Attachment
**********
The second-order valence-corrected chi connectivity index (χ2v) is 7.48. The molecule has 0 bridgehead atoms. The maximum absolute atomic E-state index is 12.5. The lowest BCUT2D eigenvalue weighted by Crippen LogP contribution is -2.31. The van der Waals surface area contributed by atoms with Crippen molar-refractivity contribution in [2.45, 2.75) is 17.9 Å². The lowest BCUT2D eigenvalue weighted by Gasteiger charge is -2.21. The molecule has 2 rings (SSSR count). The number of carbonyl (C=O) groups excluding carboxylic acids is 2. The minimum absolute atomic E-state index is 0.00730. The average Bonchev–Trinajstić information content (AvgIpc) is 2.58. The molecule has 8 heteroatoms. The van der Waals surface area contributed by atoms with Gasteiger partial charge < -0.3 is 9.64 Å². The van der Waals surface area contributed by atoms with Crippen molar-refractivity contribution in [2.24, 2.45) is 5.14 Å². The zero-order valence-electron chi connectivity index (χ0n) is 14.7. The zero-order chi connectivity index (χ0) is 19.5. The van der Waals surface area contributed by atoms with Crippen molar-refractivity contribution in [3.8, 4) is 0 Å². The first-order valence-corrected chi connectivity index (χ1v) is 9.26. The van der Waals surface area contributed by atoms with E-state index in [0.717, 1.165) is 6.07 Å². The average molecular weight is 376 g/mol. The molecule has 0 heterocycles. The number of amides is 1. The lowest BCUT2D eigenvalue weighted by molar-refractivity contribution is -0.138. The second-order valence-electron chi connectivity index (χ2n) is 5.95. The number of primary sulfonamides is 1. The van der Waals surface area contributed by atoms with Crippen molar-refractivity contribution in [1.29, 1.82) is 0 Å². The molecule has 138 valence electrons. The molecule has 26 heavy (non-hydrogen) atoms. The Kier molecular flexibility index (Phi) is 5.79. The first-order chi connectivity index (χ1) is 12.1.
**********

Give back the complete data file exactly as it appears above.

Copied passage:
The second-order valence-corrected chi connectivity index (χ2v) is 7.48. The molecule has 0 bridgehead atoms. The maximum absolute atomic E-state index is 12.5. The lowest BCUT2D eigenvalue weighted by Crippen LogP contribution is -2.31. The van der Waals surface area contributed by atoms with Crippen molar-refractivity contribution in [2.45, 2.75) is 17.9 Å². The lowest BCUT2D eigenvalue weighted by Gasteiger charge is -2.21. The molecule has 2 rings (SSSR count). The number of carbonyl (C=O) groups excluding carboxylic acids is 2. The minimum absolute atomic E-state index is 0.00730. The average Bonchev–Trinajstić information content (AvgIpc) is 2.58. The molecule has 8 heteroatoms. The van der Waals surface area contributed by atoms with Gasteiger partial charge < -0.3 is 9.64 Å². The van der Waals surface area contributed by atoms with Crippen molar-refractivity contribution in [2.24, 2.45) is 5.14 Å². The zero-order valence-electron chi connectivity index (χ0n) is 14.7. The zero-order chi connectivity index (χ0) is 19.5. The van der Waals surface area contributed by atoms with Crippen molar-refractivity contribution in [3.8, 4) is 0 Å². The first-order valence-corrected chi connectivity index (χ1v) is 9.26. The van der Waals surface area contributed by atoms with E-state index in [0.717, 1.165) is 6.07 Å². The average molecular weight is 376 g/mol. The molecule has 0 heterocycles. The number of amides is 1. The lowest BCUT2D eigenvalue weighted by molar-refractivity contribution is -0.138. The second-order valence-electron chi connectivity index (χ2n) is 5.95. The number of primary sulfonamides is 1. The van der Waals surface area contributed by atoms with Crippen molar-refractivity contribution in [1.29, 1.82) is 0 Å². The molecule has 138 valence electrons. The molecule has 26 heavy (non-hydrogen) atoms. The Kier molecular flexibility index (Phi) is 5.79. The first-order chi connectivity index (χ1) is 12.1.